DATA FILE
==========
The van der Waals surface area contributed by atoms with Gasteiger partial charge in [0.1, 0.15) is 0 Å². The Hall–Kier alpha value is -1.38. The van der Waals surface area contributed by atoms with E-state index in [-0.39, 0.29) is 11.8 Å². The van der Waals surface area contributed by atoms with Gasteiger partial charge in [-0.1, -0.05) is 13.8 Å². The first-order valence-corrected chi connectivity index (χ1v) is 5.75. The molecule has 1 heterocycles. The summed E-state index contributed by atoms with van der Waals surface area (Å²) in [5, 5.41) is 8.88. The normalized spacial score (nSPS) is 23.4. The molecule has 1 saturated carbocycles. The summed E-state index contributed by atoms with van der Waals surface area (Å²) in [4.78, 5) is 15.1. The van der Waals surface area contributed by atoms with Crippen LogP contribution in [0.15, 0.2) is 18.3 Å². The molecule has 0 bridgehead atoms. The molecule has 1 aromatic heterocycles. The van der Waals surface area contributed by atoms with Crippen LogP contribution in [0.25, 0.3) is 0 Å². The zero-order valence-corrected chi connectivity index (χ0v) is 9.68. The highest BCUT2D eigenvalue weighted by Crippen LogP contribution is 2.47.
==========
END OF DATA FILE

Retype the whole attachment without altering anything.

The van der Waals surface area contributed by atoms with Gasteiger partial charge in [0.1, 0.15) is 0 Å². The Hall–Kier alpha value is -1.38. The van der Waals surface area contributed by atoms with E-state index in [-0.39, 0.29) is 11.8 Å². The van der Waals surface area contributed by atoms with Gasteiger partial charge in [-0.1, -0.05) is 13.8 Å². The first-order valence-corrected chi connectivity index (χ1v) is 5.75. The molecule has 1 heterocycles. The summed E-state index contributed by atoms with van der Waals surface area (Å²) in [5, 5.41) is 8.88. The normalized spacial score (nSPS) is 23.4. The molecule has 1 saturated carbocycles. The summed E-state index contributed by atoms with van der Waals surface area (Å²) in [4.78, 5) is 15.1. The van der Waals surface area contributed by atoms with Crippen LogP contribution in [0.15, 0.2) is 18.3 Å². The molecule has 0 bridgehead atoms. The molecule has 1 aromatic heterocycles. The van der Waals surface area contributed by atoms with Crippen LogP contribution in [0.25, 0.3) is 0 Å². The zero-order valence-corrected chi connectivity index (χ0v) is 9.68. The highest BCUT2D eigenvalue weighted by Crippen LogP contribution is 2.47.